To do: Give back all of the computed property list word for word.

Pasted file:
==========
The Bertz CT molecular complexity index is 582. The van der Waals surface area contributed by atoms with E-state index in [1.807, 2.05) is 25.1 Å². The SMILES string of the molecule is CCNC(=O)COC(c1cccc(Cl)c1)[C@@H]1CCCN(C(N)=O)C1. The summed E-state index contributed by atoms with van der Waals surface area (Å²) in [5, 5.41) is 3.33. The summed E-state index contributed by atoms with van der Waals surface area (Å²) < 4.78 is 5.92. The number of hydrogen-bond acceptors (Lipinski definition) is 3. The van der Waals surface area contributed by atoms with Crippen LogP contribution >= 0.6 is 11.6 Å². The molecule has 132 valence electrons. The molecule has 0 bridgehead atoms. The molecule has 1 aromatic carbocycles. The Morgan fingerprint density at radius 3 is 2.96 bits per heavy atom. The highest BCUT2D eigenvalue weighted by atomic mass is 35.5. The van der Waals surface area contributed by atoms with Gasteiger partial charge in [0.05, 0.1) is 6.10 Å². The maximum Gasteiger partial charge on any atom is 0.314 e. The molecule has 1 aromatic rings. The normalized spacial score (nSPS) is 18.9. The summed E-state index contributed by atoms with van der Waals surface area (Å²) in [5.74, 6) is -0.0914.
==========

The Bertz CT molecular complexity index is 582. The van der Waals surface area contributed by atoms with E-state index in [1.807, 2.05) is 25.1 Å². The SMILES string of the molecule is CCNC(=O)COC(c1cccc(Cl)c1)[C@@H]1CCCN(C(N)=O)C1. The summed E-state index contributed by atoms with van der Waals surface area (Å²) in [5, 5.41) is 3.33. The summed E-state index contributed by atoms with van der Waals surface area (Å²) < 4.78 is 5.92. The number of hydrogen-bond acceptors (Lipinski definition) is 3. The van der Waals surface area contributed by atoms with Crippen LogP contribution >= 0.6 is 11.6 Å². The molecule has 132 valence electrons. The molecule has 0 bridgehead atoms. The molecule has 1 aromatic carbocycles. The Morgan fingerprint density at radius 3 is 2.96 bits per heavy atom. The highest BCUT2D eigenvalue weighted by atomic mass is 35.5. The van der Waals surface area contributed by atoms with Gasteiger partial charge in [0.05, 0.1) is 6.10 Å². The maximum Gasteiger partial charge on any atom is 0.314 e. The molecule has 1 aromatic rings. The normalized spacial score (nSPS) is 18.9. The summed E-state index contributed by atoms with van der Waals surface area (Å²) in [5.74, 6) is -0.0914.